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42 entries found
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guilty (adj.)
Old English gyltig "offending, delinquent, criminal," from gylt (see guilt (n.)). In law, "that has committed some specified offense," late 13c. Of conscience, feelings, etc., 1590s. Meaning "person who is guilty" is from 1540s. To plead not guilty is from 15c.; to plead guilty is 19c., though, as OED notes, "Guilty is technically not a plea, but a confession." Related: Guiltily; guiltiness.
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rapist (n.)

"one guilty of sexual assault," 1883, agent noun from rape (v.).

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bigamous (adj.)
"pertaining to or guilty of bigamy," 1690s; see bigamy + -ous.
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served (adj.)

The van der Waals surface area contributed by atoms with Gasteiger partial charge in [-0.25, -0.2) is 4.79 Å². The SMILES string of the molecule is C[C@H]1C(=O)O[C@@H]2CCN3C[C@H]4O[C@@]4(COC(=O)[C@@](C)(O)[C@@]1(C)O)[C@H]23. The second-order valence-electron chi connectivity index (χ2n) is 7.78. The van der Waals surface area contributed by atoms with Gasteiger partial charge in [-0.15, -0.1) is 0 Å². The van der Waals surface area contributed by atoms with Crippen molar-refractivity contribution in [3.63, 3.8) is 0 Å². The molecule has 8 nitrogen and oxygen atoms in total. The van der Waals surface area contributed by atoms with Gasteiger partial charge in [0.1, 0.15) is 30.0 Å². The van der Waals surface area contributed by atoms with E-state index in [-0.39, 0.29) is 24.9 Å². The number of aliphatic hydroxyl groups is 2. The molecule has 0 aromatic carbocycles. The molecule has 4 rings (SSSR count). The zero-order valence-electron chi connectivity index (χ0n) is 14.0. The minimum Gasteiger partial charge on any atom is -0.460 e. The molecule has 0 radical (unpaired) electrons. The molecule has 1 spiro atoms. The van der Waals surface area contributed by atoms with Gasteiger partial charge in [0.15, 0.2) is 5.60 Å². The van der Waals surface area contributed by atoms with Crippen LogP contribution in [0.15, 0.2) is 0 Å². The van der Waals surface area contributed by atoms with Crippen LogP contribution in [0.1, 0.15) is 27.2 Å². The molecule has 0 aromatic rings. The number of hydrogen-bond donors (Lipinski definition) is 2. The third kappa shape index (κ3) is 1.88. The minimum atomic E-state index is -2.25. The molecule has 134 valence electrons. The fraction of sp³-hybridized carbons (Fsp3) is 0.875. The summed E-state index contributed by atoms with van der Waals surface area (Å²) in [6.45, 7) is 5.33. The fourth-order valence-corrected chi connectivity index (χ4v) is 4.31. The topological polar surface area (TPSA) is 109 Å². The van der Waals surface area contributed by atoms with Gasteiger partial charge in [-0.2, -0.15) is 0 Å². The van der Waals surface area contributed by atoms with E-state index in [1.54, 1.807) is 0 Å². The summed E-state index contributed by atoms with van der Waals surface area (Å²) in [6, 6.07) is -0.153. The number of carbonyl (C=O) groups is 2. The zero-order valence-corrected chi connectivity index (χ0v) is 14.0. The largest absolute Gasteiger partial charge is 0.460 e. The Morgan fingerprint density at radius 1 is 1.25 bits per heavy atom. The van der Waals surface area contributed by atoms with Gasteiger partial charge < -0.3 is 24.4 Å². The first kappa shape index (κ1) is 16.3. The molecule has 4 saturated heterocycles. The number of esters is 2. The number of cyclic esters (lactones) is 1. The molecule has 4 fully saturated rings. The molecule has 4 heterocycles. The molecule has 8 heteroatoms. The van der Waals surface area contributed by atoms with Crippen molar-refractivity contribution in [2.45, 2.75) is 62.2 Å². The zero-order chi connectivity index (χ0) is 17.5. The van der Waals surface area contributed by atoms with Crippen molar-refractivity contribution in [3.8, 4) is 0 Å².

"found guilty, convicted; ordered to be punished or transported; beaten," 1811, slang past-participle adjective from serve (v.).
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mens rea 

"state of mind accompanying an act which condemns the perpetrator to criminal punishment," Latin, literally "guilty mind;" from mens "mind," from PIE root *men- (1) "to think."

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blood-stained (adj.)
"stained with blood; guilty of slaughter," 1590s, from blood (n.) + past participle of stain (v.).
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convict (n.)

late 15c., "person proved or found guilty of an alleged offence," from obsolete adjective convict "convicted," from Latin convictus (see convict (v.)). Slang shortening con is from 1893.

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felo-de-se (n.)
in old law use, "one who commits the felony of suicide," whether deliberately or in maliciously attempting to kill another, Latin, literally "one guilty concerning himself." See felon.
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traitorous (adj.)
late 14c., "guilty of treason," apparently from Old French traitros "treacherous" (13c.), from traitor (see traitor). Related: Traitorously; traitorousness.
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